UP-42 Opioids use after uro-oncologic surgeries in time of opioids crisis, the Quebec experience
Thursday June 27, 2019 from
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Bruno Turcotte, Canada has been granted the

Bruno Turcotte, Canada

Urology resident, PYG-3


Université Laval


Opioids use after uro-oncologic surgeries in time of opioids crisis, the Quebec experience

Bruno Turcotte1, Michele Lodde1, Yves Caumartin1, Emma Jacques1.

1Urology, CHU de Québec - Université Laval, Québec, QC, Canada

Introduction: Opioid overdose and addiction are two contemporary growing problems. As health providers, we have an important role in this problem. Recent literature emphasizes overprescription and its link to opioid-related harms. We conducted a prospective observational study to find how much opioids uro-oncologic patients really need after surgery in our regional and tertiary center.

Methods: This monocentric study included 4 oncologic uncomplicated surgeries: open retropubic radical prostatectomy, robot-assisted laparoscopic radical prostatectomy, laparoscopic radical nephrectomy, and laparoscopic partial nephrectomy. The primary outcome was the dose of opioid consumed (in oral morphine-equivalent (MEq)) and secondary outcomes included the amount of overprescribed opioids, the amount of opioid requirement for 80% of patients, management of unused opioids, and others. Patients were invited to fill three home questionnaires at 0, 1 et 3 months post-operative.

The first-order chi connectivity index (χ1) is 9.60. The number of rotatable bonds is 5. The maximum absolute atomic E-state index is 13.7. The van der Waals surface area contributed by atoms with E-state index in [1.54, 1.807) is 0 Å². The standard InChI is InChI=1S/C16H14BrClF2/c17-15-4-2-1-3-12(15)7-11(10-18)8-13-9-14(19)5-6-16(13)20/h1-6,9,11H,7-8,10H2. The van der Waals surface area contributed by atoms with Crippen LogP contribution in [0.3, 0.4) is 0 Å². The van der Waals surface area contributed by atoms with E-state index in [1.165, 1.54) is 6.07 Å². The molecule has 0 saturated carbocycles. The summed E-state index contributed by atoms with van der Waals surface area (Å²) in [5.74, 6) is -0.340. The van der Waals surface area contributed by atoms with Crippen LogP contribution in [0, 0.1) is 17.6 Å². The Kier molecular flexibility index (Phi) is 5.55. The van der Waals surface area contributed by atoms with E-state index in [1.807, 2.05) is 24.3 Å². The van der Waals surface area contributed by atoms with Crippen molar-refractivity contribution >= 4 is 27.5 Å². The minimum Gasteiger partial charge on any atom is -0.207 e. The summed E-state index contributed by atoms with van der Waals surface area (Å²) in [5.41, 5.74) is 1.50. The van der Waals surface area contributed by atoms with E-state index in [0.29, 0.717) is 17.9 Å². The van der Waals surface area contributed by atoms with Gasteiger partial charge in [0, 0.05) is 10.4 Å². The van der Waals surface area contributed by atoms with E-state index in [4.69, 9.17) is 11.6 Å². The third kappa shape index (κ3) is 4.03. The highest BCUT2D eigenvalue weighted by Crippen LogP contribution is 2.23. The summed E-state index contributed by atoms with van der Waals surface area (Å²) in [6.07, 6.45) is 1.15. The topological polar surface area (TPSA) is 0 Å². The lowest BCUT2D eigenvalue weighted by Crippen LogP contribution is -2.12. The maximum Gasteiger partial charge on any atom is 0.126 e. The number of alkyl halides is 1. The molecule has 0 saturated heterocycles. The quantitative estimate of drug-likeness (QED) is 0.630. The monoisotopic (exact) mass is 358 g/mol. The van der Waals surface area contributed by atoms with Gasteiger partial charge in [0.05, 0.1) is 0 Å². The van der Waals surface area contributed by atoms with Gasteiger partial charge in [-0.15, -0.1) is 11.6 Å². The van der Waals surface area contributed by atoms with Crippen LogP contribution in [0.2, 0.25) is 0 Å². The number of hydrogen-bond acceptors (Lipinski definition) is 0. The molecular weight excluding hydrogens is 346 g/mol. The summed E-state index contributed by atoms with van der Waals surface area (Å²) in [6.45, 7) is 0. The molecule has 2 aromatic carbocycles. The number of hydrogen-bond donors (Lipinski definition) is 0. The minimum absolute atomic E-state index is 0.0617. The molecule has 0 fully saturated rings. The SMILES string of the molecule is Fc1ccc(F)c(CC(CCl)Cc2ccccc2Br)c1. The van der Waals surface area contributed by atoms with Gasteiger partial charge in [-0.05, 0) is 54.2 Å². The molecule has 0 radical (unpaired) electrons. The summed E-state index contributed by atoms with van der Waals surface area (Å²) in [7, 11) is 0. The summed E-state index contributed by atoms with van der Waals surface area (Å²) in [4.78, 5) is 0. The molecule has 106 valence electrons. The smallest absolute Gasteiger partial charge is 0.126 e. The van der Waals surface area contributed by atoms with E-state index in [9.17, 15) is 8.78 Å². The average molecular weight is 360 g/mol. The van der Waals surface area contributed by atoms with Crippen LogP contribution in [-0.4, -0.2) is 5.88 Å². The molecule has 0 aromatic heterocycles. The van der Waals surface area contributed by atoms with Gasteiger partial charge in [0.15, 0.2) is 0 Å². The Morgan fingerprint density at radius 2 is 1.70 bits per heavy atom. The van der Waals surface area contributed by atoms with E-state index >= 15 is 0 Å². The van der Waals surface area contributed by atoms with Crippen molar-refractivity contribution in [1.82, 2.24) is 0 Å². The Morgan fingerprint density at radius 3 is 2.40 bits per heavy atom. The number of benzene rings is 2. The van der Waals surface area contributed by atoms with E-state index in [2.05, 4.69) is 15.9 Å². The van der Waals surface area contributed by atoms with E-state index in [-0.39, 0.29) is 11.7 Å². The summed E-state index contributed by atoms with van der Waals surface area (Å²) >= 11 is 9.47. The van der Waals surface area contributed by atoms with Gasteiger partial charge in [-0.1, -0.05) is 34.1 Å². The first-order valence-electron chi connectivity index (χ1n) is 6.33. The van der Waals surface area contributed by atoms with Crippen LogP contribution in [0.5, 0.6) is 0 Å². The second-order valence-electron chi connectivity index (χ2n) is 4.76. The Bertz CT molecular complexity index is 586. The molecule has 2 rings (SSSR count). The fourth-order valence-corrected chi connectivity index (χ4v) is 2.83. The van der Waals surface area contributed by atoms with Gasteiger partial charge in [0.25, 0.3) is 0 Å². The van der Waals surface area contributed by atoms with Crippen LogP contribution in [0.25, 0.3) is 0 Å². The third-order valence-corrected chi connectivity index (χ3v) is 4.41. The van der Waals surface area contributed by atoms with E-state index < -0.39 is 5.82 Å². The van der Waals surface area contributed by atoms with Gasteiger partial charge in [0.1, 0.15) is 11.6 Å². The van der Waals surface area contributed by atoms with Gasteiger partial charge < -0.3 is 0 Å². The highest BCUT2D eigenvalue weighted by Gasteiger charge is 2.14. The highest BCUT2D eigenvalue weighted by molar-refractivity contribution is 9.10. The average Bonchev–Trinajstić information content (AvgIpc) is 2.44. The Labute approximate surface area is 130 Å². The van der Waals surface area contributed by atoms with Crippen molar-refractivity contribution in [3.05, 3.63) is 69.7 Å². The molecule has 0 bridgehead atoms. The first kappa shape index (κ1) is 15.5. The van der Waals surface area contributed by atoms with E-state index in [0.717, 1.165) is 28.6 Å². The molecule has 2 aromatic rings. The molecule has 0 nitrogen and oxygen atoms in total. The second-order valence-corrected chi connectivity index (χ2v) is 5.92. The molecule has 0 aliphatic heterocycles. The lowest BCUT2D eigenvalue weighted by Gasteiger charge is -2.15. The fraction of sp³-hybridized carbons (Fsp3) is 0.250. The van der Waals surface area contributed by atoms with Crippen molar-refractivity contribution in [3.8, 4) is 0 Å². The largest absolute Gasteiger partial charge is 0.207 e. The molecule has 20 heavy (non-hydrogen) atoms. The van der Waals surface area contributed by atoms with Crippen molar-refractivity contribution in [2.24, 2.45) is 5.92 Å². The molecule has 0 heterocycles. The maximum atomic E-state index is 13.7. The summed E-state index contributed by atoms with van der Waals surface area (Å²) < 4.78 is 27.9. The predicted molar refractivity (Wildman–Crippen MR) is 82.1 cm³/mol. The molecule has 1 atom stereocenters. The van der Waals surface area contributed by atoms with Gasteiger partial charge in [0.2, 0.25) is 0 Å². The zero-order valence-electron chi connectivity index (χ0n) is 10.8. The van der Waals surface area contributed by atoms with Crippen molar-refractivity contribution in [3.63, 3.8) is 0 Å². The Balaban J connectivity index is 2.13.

Results: Between October 2019 and August 2020, 60 patients were recruited and included for analysis. Patients used a mean of 30 MEq (6 tablets) at home and 80% of patients used 50 MEq (10 tablets) or less. There was no significant difference in opioid consumption between different surgeries in our study (p = 0.68). Patients who consumed less than 27.5 MEq during hospitalization were 4.46 times more prone to consume no opioid at home (p = 0.01). A total of 2220 MEq was overprescribed (the equivalent of 444 morphine 5 mg tablets) in only 55 responders. 50% of the patients or more kept the remaining opioids at home and only 13% of them returned the remaining opioids to their pharmacy.

Conclusion: This study emphasizes the importance of prescribing opioids wisely as too many tablets are still being prescribed. We should encourage a diminution in total MEq after uro-oncologic surgeries and we could probably decrease it more with optimization of co-analgesia which was not optimized in this observational study.

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